Well, that depends.

The significance of — let’s assume she wasn’t told.

The significance of that depends on how central a teaching of Lutheranism this is.

It’s like, suppose a Catholic priest got married and the bishop said: I’m removing you from your parish because of your conduct.

Now, there wouldn’t be much question about why that was done.

So you’d have to get in — what did Martin Luther actually say about, 2 about suing the church where other Christians in a civil tribunal.

Is this really a central tenet of Lutheranism?

Isn’t that the problem with going into this pretext analysis.

Douglas Laycock:

That’s just part of the problem.

You’ve got to figure, how does this doctrine work?

How important is it?

How does it apply to the facts of this case?

How does it interact with other doctrines?

Ruth Bader Ginsburg:

Mr. Laycock, you, in order, I think, to dispel the notion that nothing is permitted, in your reply brief you say that there are many suits that could be brought that would not be inappropriate.

And I think it’s on page 20 of your reply brief.

But I don’t understand how those would work if the policy is you’re a minister, if you have quarrels with the church or a co-worker, we have our own dispute resolution and you don’t go outside.

But you say torts arising from unsafe working conditions.

Suppose one of these commissioned workers said: I think that there are unsafe working conditions and I’m going to complain to the Occupational Health and Safety Agency.

And wouldn’t she get the same answer: This has to be solved in-house.

You don’t go to an agency of the State.

Why — I don’t follow why the tort claim based on unsafe working conditions would not fall under the same ban on keeping disputes in-house?

Douglas Laycock:

Well, it may or it may not.

The — the rule on internal dispute resolution is most emphatically and clearly stated as applying to disputes over fitness for ministry, and a tort claim may not be a dispute over fitness for ministry.

Ruth Bader Ginsburg:

But I thought the reason that she was unfit for the ministry was that she went outside the house.

Douglas Laycock:

That’s right.

Ruth Bader Ginsburg:

So in all of these cases, you go outside the church, you go to the government, then you have a–

Douglas Laycock:

What we say in the passages in the reply brief that you’re looking at is the legal doctrine, the ministerial exception as a matter of law, does not apply unless the dispute is over whether I get the job back, job qualifications, job performance or rules of ministry.

Douglas Laycock:

The church’s rule–

Ruth Bader Ginsburg:

–But she could be, for any of these things, she could be disciplined, fired because she complained outside the house?

Douglas Laycock:

–She could be.

And her tort, the tort claim would proceed.

We think the retaliation claim should not proceed.

Ruth Bader Ginsburg:

The tort claim could proceed, and then she would get damages and that would be all right?

Douglas Laycock:

She would get damages for the tort.

She would not get damages for the loss of her position.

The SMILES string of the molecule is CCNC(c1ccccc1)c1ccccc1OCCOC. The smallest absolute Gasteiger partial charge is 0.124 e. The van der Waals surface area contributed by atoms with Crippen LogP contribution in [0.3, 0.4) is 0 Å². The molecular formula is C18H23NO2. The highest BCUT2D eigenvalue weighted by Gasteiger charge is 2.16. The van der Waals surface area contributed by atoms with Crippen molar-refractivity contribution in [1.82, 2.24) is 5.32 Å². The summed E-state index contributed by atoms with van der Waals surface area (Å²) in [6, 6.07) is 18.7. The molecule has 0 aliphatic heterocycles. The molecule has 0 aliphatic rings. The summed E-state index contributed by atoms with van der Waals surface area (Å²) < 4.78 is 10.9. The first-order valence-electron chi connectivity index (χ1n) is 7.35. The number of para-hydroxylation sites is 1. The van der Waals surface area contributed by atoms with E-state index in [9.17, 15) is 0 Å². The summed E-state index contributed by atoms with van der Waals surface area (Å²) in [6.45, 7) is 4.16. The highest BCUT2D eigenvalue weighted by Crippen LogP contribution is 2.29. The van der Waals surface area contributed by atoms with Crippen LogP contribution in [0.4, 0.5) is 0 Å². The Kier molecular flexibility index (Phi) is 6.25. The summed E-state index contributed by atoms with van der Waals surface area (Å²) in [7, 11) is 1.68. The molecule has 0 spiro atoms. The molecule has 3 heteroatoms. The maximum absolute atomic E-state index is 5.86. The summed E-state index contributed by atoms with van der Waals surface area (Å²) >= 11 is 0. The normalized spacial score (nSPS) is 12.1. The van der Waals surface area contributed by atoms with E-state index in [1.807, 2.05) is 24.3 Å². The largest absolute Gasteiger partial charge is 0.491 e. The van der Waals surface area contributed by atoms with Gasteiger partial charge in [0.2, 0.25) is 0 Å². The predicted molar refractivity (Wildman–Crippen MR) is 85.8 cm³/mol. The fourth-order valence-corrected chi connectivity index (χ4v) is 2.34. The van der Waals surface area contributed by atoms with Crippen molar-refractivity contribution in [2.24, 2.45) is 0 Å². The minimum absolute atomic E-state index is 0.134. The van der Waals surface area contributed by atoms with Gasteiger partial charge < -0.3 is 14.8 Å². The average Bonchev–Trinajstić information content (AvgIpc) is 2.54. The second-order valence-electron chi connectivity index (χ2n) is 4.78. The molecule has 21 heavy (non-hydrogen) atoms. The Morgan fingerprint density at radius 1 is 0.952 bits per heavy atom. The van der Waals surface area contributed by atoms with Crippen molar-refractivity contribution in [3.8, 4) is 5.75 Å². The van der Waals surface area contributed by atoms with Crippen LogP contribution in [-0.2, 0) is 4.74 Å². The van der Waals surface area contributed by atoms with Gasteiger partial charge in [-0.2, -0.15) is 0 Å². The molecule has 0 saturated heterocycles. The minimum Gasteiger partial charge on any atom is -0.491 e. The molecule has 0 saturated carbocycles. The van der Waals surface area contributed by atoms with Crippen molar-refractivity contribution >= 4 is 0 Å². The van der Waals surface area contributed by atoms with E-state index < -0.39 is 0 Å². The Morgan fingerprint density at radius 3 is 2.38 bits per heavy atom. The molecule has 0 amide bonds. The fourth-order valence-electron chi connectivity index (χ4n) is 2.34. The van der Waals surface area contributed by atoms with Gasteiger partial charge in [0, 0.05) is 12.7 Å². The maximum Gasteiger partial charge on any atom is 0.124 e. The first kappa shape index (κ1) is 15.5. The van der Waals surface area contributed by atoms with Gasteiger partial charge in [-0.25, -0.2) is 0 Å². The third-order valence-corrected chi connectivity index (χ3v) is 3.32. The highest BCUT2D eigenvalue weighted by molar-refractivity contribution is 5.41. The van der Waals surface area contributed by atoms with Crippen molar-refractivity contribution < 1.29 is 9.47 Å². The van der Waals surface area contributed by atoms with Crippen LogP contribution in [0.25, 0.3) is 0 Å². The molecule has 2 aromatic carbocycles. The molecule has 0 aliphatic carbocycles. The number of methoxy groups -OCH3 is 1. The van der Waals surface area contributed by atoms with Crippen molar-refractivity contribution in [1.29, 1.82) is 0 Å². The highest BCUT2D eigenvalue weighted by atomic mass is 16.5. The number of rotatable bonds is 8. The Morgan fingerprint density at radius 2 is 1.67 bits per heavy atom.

Ruth Bader Ginsburg:

Did you say — did I understand you before, in response to Justice Sotomayor and Justice Scalia, that even if she were merely a contract teacher, the fact that she teaches religion classes would be enough for her to qualify for the ministerial exception?

Douglas Laycock:


And the fact that she’s a commissioned minister is the clincher in this case.


Ruth Bader Ginsburg:

Is the clincher in this case, but even — I think you answered if she were not a commissioned minister, she’s teaching the faith, therefore she can be fired, and it doesn’t matter whether she’s commissioned, so the commission is irrelevant.

It’s — it’s her job duties that count?

Douglas Laycock:

–Job duties are enough.

Commission is not irrelevant.

It is the clincher.

Ruth Bader Ginsburg:

Well, it was certainly for some purposes, I mean, if every teacher who teaches religion and math and a lot of other things said, I’m a minister and I’m entitled to the parsonage allowance on my income tax return, certainly that’s something that a government agent would review.

Douglas Laycock:

Well, they do review it there.

I think they — I don’t think the Lutherans have any problems with the IRS on that.

But yes, that is a context where they review these questions.

If I could reserve a few minutes for rebuttal, I would be grateful.

John G. Roberts, Jr.:

You may.

Ms. Kruger.

Leondra R. Kruger:

Mr. Chief Justice and play it please the Court:

The freedom of religious communities to come together to express and share religious belief is a fundamental constitutional right.

But it’s a right that must also accommodate important governmental interests in securing the public welfare.

Congress has not unconstitutionally infringed Petitioner’s freedom in this case by making it illegal for it to fire a fourth grade teacher in retaliation for asserting her statutory rights.

John G. Roberts, Jr.:

Is the position of the United States that there is a ministerial exception or that there is not a ministerial exception?

Leondra R. Kruger:

Mr. Chief Justice, if the ministerial exception is understood as a First Amendment doctrine that governs the adjudication of disputes between certain employees and their employers, we agree that that First Amendment doctrine exists.

John G. Roberts, Jr.:

Nothing to do with respect to the ministers.

In other words, is there a ministerial exception distinct from the right of association under the First Amendment?

Leondra R. Kruger:

We think that the ministerial exception is one that incorporates the right of association as well as the rights under the religion clauses.